Alignments & Orientations

I​ ​was​ ​still​ ​deeply​ ​closeted​ ​when​ ​I​ ​started​ ​playing​ Dungeons​ ​and​ ​Dragons​, even ​to the close friend​ ​group​ ​that​ ​made​ ​up​ ​my​ ​adventuring​ ​party.​ ​I​ ​didn’t​ ​like​ ​to​ ​think​ about​ my​ ​sexuality, but obsessed​ ​over​ ​it​ ​at​ ​the​ ​same​ ​time​ ​–​ ​something​ ​that​ ​is​ ​a​ common​ problem​ ​for​ ​many​ ​members​ ​of the ​ LGBTQ+​ community. I​ also happened ​ to​ be​ a​ ​gigantic​ ​nerd. ​​I ​ loved how​ science fiction and fantasy ​ allowed​ me to​ escape​ from my anxiety-ridden,​​ ​everyday​ ​life.​ This​ ​almost definitely correlated ​ with​ my​ sexuality​ struggles,​ ​but, ​​at ​the time,​ I​ ​thought​​  I​​ was just​​ a ​​fan-girl who really liked​ ​gay​ ships​ ​for​ ​some ​​reason.​ ​Thankfully,​ the​ rest​ ​of​ ​my​ ​friend​ ​group​ was​​ ​equally​ nerdy,​​ ​and we ​ inevitably​ started​ playing​ Dungeons​ ​and​ ​Dragons​ at​​ ​the​ ​beginning​ ​of​ ​high​ ​school. 

I​ ​was​ ​in​ ​love​ ​with​ ​the​ ​game​ ​from​ ​our​ ​first​ ​session.​ ​It​ ​was​ ​the​ ​next​ ​level​ ​in​ ​escapism​ ​that​ ​I​ ​had been​ ​craving.​ ​With​ ​my ​ favourite books,​ movies,​ and TV​ shows,​ ​I​ ​was ​​just​ ​a​ ​passive​ ​observer, but ​ in​ ​ DnD​ I​ was​ able to​ actually​ participate​ and​ “exist” in​  ​​a​ ​fantasy​ ​world.  ​​My​ ​half-elf ​paladin,​ Hokie Windsailor-Styles​ (​ yes, ​named​ after​ ​Harry Styles ​– ​ it’s​ a​ long​ ​story) was my​ vessel​ ​to explore​ ​aspects​ ​of ​ myself​ ​ that​ I​ ​was ​ ​too​ nervous​​ ​to​ ​experiment​ ​with ​ in​ ​ everyday​ ​ life.​ She​ was​  more​ ​confident​ ​and​ ​smooth-talking​ than​ I​​ ​was,​ ​and​ she​​ wasn’t​​ ​afraid​ ​to​ ​take​ ​what​ ​she​ ​wanted. She was​ the​ woman​–​or​ half-elf​​ –​ ​that​ I​ ​wanted​​ to​ ​be.​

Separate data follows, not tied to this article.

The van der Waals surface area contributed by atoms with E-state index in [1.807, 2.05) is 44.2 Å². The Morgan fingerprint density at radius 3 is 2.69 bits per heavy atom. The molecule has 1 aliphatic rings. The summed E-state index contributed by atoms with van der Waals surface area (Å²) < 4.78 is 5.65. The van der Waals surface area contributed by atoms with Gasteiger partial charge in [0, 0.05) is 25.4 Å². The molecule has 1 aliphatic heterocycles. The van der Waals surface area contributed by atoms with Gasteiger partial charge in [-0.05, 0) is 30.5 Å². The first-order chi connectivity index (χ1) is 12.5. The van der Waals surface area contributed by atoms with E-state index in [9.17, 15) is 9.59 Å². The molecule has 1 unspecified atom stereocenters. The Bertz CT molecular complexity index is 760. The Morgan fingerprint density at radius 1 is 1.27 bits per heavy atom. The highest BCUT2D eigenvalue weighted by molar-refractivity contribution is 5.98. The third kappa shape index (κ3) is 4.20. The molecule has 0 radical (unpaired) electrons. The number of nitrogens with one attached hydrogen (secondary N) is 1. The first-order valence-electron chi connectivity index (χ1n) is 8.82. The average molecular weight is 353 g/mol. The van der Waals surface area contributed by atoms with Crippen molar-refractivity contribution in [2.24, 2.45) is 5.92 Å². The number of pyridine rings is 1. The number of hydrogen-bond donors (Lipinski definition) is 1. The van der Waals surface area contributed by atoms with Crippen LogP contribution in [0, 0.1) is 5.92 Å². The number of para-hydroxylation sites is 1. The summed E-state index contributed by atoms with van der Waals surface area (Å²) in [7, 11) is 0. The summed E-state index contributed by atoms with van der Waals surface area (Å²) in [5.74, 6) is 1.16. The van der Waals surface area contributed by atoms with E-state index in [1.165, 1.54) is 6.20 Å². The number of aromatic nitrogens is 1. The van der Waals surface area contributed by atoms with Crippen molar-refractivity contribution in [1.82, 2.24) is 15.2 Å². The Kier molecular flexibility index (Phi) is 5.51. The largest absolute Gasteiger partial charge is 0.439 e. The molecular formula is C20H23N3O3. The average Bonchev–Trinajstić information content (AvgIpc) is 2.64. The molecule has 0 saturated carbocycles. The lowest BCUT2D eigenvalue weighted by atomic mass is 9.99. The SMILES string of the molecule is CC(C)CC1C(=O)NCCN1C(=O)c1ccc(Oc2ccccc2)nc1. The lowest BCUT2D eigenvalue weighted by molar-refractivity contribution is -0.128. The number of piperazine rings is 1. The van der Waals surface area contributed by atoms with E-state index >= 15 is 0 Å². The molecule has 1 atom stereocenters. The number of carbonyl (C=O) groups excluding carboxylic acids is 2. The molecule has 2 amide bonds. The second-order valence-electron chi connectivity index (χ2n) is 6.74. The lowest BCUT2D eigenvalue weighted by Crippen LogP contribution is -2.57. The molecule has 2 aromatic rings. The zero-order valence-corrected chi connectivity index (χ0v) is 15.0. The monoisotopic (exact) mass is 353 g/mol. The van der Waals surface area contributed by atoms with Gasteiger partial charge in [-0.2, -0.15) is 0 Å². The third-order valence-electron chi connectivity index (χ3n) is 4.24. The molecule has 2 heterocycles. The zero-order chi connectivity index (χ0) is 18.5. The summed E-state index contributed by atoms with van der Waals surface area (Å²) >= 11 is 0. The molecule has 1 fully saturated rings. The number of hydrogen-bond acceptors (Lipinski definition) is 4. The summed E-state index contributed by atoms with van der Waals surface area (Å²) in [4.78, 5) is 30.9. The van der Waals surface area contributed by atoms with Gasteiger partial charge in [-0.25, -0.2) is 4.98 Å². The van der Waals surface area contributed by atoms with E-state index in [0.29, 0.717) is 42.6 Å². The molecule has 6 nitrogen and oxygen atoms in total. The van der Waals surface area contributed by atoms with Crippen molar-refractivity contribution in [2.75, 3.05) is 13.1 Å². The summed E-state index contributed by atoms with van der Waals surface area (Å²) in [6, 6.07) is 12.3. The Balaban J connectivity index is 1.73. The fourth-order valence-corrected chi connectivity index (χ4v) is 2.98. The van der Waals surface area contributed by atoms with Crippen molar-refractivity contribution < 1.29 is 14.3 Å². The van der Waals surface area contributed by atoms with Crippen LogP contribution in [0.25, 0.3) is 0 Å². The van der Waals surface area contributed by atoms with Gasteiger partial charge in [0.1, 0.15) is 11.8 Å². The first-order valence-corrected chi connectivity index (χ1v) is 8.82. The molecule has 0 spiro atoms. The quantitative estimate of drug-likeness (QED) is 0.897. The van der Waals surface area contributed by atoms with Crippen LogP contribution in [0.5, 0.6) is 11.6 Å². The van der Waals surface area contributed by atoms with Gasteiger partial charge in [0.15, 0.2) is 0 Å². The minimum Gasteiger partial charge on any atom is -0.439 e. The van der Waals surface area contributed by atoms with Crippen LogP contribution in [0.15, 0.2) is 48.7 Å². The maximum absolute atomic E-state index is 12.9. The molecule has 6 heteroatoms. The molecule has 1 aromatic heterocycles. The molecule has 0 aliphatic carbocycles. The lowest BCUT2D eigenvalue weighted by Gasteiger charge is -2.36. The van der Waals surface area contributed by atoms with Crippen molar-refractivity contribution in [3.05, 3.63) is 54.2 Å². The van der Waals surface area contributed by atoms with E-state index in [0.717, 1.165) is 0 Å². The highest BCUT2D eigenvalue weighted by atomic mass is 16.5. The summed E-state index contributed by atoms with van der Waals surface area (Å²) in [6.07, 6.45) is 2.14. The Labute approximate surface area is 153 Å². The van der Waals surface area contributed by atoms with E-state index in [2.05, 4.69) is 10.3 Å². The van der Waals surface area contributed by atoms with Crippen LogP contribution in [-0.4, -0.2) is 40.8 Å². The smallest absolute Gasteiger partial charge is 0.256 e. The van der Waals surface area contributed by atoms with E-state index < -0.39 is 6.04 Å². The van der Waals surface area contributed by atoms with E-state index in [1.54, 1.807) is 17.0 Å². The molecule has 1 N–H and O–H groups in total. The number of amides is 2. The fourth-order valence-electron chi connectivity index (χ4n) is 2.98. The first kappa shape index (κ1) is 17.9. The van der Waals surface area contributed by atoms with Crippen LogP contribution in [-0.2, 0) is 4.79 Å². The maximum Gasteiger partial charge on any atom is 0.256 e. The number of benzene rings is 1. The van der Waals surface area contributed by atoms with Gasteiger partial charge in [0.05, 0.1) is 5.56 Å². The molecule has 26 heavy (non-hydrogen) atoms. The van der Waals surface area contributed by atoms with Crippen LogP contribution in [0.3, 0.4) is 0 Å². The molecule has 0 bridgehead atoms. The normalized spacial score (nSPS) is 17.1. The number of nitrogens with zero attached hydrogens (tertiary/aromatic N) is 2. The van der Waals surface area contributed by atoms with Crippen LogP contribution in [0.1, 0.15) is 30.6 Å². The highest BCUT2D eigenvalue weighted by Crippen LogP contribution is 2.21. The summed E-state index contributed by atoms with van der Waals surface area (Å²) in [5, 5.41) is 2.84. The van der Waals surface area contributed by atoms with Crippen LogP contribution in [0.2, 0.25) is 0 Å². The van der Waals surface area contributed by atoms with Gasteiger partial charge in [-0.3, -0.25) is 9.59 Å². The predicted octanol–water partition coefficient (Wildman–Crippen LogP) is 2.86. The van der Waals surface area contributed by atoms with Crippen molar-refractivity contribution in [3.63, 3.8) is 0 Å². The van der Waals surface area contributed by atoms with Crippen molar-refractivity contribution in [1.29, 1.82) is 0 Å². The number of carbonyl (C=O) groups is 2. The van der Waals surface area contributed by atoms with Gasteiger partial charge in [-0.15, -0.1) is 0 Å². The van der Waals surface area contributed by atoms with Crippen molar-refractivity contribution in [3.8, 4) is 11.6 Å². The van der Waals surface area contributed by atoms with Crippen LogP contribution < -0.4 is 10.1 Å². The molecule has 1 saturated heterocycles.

In​ ​the​ ​beginning,​ ​Hokie​ only​ flirted​ with​​ male characters​ who,​​ ​according to ​my Dungeon Master, conveniently​ looked​ like my​ celebrity crushes​ ​at​ ​the​ ​time.​ ​However, ​as​ I​ ​became​ ​more​ comfortable ​playing​ the​ game,​ Hokie​ started​ ​to​ show​​ some​​ ​same-sex ​ tendencies.​ The​ kitchen table at my​ DM’s​ house became​​ a​ place​ where​ I​ ​could​​  ​forget my​ ​anxieties ​over the​ ​gay thoughts ​lurking​ in​​ the​ back​​ of​ my​ mind​ and​ ​just let​ ​loose.​ ​I​​ ​was​ ​able​ ​to​ ​be ​​myself, ​by​​ ​being someone ​ else.​ I​​ wasn’t even​ worried​ about any​ connections​​ my friends might​ ​make​ ​​between ​my​ character’s ​ sexuality​​ and​ my​ own.​ I​​ ​was ready​ to​ ​point out​ ​that Hokie ​also​ ​loves ​to murder       and​ steal, so​ she​ was​ obviously​ not​ an​ exact reflection​ of​ me. ​​But, ​seeing as the​ sexuality of my​ character was​ ​one​ ​of​ ​the ​least​​ ​interesting​ ​parts​ ​of​ the​​ game,​ ​my​ ​friends​​ never​ ​actually​ ​did question​ me.​ In​ a​​ world​​ of​ lizard cults​ and talking​ ​dragons,​ a​​ ​pansexual ​half-elf is​ ​​pretty mundane. 

When​ ​Hokie​ ​began​ ​her​ ​search​ ​for​ ​a​ ​wife,​ ​in​ ​order​ ​to​ ​create​ ​a​ ​more​ ​Trudeau-esque​ ​gender​ ​ratio in​ her​​ polygamous​​ marriage,​​ I​ ​realized ​that,​ without​ noticing,​ ​the ​conflicts ​in​ ​my ​head had started​ ​to​ work​ themselves​     ​ out. It’s​ ​like​ ​when ​you​ figure​ out​ ​the ​solution​ ​to ​a ​problem ​in​ ​your sleep, ​and​ you​ wake​ up​ feeling​​ ​great. Through​ DnD​ ​ I​ ​was​​ ​able to​ ​​discover ​so much​ ​about myself​ ​that​ ​I​ ​would​ have ​never known or​ kept​ repressed       ​​ ​otherwise. ​Dungeons​ ​and​ ​Dragons really​ ​allows​ ​you​ ​to​ ​be​ ​yourself​ ​by​ ​playing​ ​yourself,​ ​or,​ ​at​ ​least,​ ​certain​ ​aspects​ ​of​ ​yourself.